Although a chick may be fed plastics, once they reach fledgling age they are usually able to regurgitate the indigestible material and cleanse their bodies of the plastic.  However, if the pieces are too large or in this case, large, sharp and piercing, the bird may die an agonizing death; totally impacted and/or the lining punctured.  As we walked the paths of Green Island we observed many young dead albatross.  After viewing this incredible necropsy we contemplate how many of these young birds may have met a similar fate to the one we necropsied.  Our specimen was chosen at random, selected only because we realized it had died within the last few hours.On July 1, 2006, Cynthia Vanderlip conducted a necropsy of a chick that had expired a few hours previous.  The “chick” had a wing spread of 5 to 6 feet and weighed approximately 5 lbs.  The contents of the bird’s stomach amazed and shocked the teachers and scientists.  The dead chick was severely impacted and literally full of plastics.  Some pieces were approximately 6 inches long and several were sharp and jagged.  We could conclusively state this bird was killed by the plastic debris because of the observed puncture in the lining of the proventriculus.  We removed the plastic from our bird and counted an excess of 306 pieces of plastic!

Typically, Laysan Albatrosses have a larger volume of ingested plastic than any other seabird because their favored food, flying fish eggs, are attached to floating debris, and in our modern world most of this debris is plastics, where it used to be wood or pumice.  Floating is one of the properties of plastics.  The most recent research that we had available to us on the island regarding plastics and albatross chicks was published in 1995.  According to this research by Auman, Ludwig, Geis, and Colburn: “ingested plastic probably does not cause a significant direct mortality in Laysan Albatross chicks, but likely causes physiological stress as a result of satiation and mechanical blockage.  Resulting problems may include; starvation, suppressed appetite, reduced growth rate, lower fledgling masses, obstruction of the gut, and decreased fat deposition.”

Interestingly, much of the plastic found in the Northwestern Hawaiian Islands is of Japanese origin.  As we walked the beach we observed many plastic articles with Japanese writing on them.  In the boli from chicks we observed Japanese cigarette lighters and in our specimen there was a piece of plastic with Japanese writing on it.  Some of the debris may be from Japanese fishing boats or perhaps from the warm Kuroshiro current that flows from Japan.Research suggests there is an upward trend in the volume and mass of plastics found in the Laysan Albatross chicks.  In 1966, 74% of 91 chicks contained some plastic, with 8 pieces being the greatest number found and the average mass only 1.87 grams.  In the 1994/1995 study 18.1 grams and 23.8 grams respectively.  From our recent experience, we could only imagine what the numbers look like now in 2006.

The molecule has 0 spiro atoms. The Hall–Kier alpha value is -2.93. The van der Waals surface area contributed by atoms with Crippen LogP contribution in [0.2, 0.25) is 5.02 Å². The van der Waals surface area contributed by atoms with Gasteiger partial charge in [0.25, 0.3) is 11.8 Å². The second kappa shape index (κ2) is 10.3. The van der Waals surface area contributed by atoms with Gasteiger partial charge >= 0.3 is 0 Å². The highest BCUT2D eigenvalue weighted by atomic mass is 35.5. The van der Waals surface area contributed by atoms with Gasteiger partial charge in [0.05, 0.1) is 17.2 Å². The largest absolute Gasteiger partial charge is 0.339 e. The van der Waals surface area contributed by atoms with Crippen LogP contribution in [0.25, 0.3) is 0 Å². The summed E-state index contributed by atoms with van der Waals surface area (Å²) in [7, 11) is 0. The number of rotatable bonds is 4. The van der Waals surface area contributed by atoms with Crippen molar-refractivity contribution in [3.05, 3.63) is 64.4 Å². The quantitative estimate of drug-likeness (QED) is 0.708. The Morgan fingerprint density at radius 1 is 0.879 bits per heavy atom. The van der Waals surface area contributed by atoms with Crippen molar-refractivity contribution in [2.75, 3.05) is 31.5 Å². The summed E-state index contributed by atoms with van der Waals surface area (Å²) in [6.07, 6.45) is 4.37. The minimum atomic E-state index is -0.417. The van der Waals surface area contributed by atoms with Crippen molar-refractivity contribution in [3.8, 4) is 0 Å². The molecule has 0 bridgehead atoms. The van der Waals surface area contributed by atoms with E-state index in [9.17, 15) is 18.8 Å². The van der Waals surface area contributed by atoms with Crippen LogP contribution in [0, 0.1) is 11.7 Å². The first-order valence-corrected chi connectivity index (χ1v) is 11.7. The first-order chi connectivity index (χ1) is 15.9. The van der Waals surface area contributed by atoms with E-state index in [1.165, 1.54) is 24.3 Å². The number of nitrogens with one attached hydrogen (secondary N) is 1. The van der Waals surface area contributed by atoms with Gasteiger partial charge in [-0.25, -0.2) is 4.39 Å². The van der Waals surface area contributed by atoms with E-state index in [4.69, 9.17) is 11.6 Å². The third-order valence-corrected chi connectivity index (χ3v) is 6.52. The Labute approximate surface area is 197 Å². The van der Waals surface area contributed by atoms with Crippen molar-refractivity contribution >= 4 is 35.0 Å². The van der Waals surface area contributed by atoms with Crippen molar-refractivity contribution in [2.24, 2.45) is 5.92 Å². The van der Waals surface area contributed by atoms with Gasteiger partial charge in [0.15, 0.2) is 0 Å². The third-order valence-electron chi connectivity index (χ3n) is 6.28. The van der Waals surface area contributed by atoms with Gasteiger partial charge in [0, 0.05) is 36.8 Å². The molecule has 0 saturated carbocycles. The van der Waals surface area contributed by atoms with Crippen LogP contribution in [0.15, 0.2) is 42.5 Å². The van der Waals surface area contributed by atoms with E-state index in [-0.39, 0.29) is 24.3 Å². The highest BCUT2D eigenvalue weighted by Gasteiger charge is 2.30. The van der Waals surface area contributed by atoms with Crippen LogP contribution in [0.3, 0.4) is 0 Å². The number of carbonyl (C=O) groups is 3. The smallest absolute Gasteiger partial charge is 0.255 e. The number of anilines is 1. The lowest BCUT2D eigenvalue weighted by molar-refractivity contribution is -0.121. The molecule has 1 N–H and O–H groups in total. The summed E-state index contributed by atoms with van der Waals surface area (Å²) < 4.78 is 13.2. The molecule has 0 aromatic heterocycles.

In a few days, our bird will be gone; devoured by the decomposers and scavengers.  At night the ghost crabs will come out of their burrows and feast on him; beetles and fly larvae will clean up the remains.  Soon the bird will be reduced to just a pile of feathers but the plastics we found will remain for years.Another concern is when the albatross eats burned or melted plastic parts.  These are especially toxic because of release of organochlorines; polychlorinated biphenyls (PCB’s) and phospholipid foams, which can be absorbed and harmful to both the adult birds and their chicks.  Many pieces of burnt plastics were observed on the island and in the chick Cynthia conducted a necropsy on.

Patricia Greene, June 28, 2006

NOAA Teacher at Sea
Patricia Greene
Onboard NOAA Ship Hi’ialakai
June 26 – July 30, 2006

Mission: Ecosystem Survey
Geographical Area: Central Pacific Ocean, Hawaii
Date: June 28, 2006

Science and Technology Log

We awoke with anticipation at approximately 5:30 a.m.  Today we were scheduled to arrive at Kure Atoll and with any luck would have our first snorkel experience in the Northwestern Hawaiian Islands.  We have been in transit twenty-four hours a day for six days onboard the NOAA Ship Hi’ialakai.  We have covered a distance equal to traveling from Houston, Texas to Reno, Nevada.